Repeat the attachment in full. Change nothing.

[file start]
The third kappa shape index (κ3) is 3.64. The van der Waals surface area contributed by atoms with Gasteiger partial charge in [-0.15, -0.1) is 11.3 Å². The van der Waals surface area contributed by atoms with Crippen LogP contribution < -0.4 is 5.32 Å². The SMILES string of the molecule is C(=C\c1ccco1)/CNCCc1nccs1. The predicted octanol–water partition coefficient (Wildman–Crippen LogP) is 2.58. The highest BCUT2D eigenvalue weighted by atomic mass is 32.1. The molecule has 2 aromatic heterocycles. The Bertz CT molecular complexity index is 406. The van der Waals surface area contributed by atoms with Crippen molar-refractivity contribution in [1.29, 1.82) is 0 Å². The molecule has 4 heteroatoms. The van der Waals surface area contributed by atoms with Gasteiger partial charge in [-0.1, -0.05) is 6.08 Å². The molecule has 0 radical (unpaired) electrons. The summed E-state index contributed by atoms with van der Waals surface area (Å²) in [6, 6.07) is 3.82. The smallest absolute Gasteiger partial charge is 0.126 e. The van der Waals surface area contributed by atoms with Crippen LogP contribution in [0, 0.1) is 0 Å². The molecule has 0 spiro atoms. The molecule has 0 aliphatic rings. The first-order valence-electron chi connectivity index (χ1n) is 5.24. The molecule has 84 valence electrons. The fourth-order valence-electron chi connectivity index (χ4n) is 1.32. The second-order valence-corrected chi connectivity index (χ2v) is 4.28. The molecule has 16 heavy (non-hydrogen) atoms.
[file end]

The third kappa shape index (κ3) is 3.64. The van der Waals surface area contributed by atoms with Gasteiger partial charge in [-0.15, -0.1) is 11.3 Å². The van der Waals surface area contributed by atoms with Crippen LogP contribution < -0.4 is 5.32 Å². The SMILES string of the molecule is C(=C\c1ccco1)/CNCCc1nccs1. The predicted octanol–water partition coefficient (Wildman–Crippen LogP) is 2.58. The highest BCUT2D eigenvalue weighted by atomic mass is 32.1. The molecule has 2 aromatic heterocycles. The Bertz CT molecular complexity index is 406. The van der Waals surface area contributed by atoms with Crippen molar-refractivity contribution in [1.29, 1.82) is 0 Å². The molecule has 4 heteroatoms. The van der Waals surface area contributed by atoms with Gasteiger partial charge in [-0.1, -0.05) is 6.08 Å². The molecule has 0 radical (unpaired) electrons. The summed E-state index contributed by atoms with van der Waals surface area (Å²) in [6, 6.07) is 3.82. The smallest absolute Gasteiger partial charge is 0.126 e. The van der Waals surface area contributed by atoms with Crippen LogP contribution in [0, 0.1) is 0 Å². The molecule has 0 spiro atoms. The molecule has 0 aliphatic rings. The first-order valence-electron chi connectivity index (χ1n) is 5.24. The molecule has 84 valence electrons. The fourth-order valence-electron chi connectivity index (χ4n) is 1.32. The second-order valence-corrected chi connectivity index (χ2v) is 4.28. The molecule has 16 heavy (non-hydrogen) atoms.